A second edition of the Anecdotes and History of Cranbourn Chase. By William Chafin, Clerk. With additions, and a Continuation of the said History to some Extent. To which are added, some scenes in, and anecdotes of, Windsor Forest; by the same Author. London, J. Nichols and Bentley, 1818.
Second Edition. 8vo (216 x 129 mm), engraved frontispiece and pp. [ii], 1-2, 103, occasional light spotting in the text and pencil markings, in contemporary straight-grained tan calf, single gilt filet to covers, spine simply gilt in compartments with black morocco label lettered in gilt, some light wear to extremities and a few tears to the front board with surface loss, with a contemporary autograph letter about Cranborne Chase loosely inserted.
An expanded edition of this posthumously published guide to the hunting grounds of Cranborne Chase, near Shaftesbury, written by a Church of England clergyman, William Chafin. First published earlier in 1818, the work includes a lively account of Wiltshire estate management, hunting, poaching and ‘rural amusements’, with sketches of gamekeepers, tips on how to control poachers and some very lively accounts of bloody encounters between the keepers and deer thieves. Chafin sketches a history of the various forms of hunting practised in the Chase - deer, foxes, hares and martin-cats - and describes the packs of fox-hounds from their early establishment in about 1730. Hawking is discussed as an early pursuit ‘followed by the gentry of the country at great expense’ and so fashionable that ‘no gentleman could be completely dressed for company without having a glove on his left hand, and a hawk sitting on it’. Similarly, Chafin describes the historic prevalence of cock-fighting, which has died out as it is ‘deemed to be barbarous and cruel’. Chafin takes issue with this sentiment, deeming cock-fighting to be less cruel than Horse-racing ‘in which poor animals are involuntarily forced, against their nature, to performances beyond their strength, with whips and spurs, which, in the Jockey phrase, is styled cutting up. Can any thing in nature be more cruel than this?’ (p. 53).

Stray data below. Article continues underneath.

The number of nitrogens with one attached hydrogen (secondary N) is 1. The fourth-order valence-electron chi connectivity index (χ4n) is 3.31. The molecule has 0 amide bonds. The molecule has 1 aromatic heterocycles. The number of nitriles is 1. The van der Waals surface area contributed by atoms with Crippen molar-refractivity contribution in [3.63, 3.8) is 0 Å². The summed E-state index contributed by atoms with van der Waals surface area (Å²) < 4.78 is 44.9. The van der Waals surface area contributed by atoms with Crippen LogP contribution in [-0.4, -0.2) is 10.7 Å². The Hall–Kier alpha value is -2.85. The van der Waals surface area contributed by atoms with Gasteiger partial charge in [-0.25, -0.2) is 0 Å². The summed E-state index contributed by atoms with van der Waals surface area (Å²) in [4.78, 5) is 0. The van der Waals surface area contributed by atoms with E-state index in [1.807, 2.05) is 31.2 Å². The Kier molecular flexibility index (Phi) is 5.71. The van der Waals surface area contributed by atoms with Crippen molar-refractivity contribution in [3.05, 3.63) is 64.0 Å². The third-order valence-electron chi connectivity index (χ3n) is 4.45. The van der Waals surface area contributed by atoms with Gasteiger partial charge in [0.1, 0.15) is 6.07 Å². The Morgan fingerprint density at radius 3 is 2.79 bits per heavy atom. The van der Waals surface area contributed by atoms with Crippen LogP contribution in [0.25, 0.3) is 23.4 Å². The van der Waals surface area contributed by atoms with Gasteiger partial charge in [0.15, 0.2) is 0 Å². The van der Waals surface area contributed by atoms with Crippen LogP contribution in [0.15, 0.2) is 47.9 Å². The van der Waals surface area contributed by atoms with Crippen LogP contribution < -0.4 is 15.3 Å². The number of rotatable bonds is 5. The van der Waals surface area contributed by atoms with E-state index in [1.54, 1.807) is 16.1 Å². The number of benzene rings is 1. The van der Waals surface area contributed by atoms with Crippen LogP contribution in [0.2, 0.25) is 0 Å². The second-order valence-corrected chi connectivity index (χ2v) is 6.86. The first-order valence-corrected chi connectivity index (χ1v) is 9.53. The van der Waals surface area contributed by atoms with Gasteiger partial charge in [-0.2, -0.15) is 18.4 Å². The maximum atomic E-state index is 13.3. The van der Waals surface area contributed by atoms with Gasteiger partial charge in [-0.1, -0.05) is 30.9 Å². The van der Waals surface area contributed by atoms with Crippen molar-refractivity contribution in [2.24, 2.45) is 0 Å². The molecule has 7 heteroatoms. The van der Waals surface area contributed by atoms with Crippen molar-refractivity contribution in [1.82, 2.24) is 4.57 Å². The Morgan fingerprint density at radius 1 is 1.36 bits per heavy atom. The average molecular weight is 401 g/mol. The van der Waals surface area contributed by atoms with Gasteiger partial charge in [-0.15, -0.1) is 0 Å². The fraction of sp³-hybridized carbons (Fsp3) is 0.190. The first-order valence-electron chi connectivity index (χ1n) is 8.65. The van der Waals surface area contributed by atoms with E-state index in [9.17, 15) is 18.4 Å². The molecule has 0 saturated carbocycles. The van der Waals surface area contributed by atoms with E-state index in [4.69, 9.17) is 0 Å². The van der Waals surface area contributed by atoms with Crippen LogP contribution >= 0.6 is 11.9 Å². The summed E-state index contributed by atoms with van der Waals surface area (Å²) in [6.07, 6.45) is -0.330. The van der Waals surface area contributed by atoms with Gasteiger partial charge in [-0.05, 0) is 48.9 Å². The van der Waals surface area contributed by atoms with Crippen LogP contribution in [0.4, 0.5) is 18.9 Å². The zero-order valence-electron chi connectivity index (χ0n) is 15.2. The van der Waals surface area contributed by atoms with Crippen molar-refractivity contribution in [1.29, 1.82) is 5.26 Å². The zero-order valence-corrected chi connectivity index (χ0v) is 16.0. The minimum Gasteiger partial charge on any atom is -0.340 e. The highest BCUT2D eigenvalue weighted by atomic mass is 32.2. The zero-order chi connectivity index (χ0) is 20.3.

Loosely inserted is a letter from ‘J.A.’, writing from Shaftesbury in July 1811, addressed to Mr Urban of the Gentleman’s Magazine, in which he describes the house called King John’s Hunting Seat in the parish of Tollard Royal on Cranborne Chase. The letter, refers to various diagrams not present, describes some of the internal architectural features of the house and some of its traditions.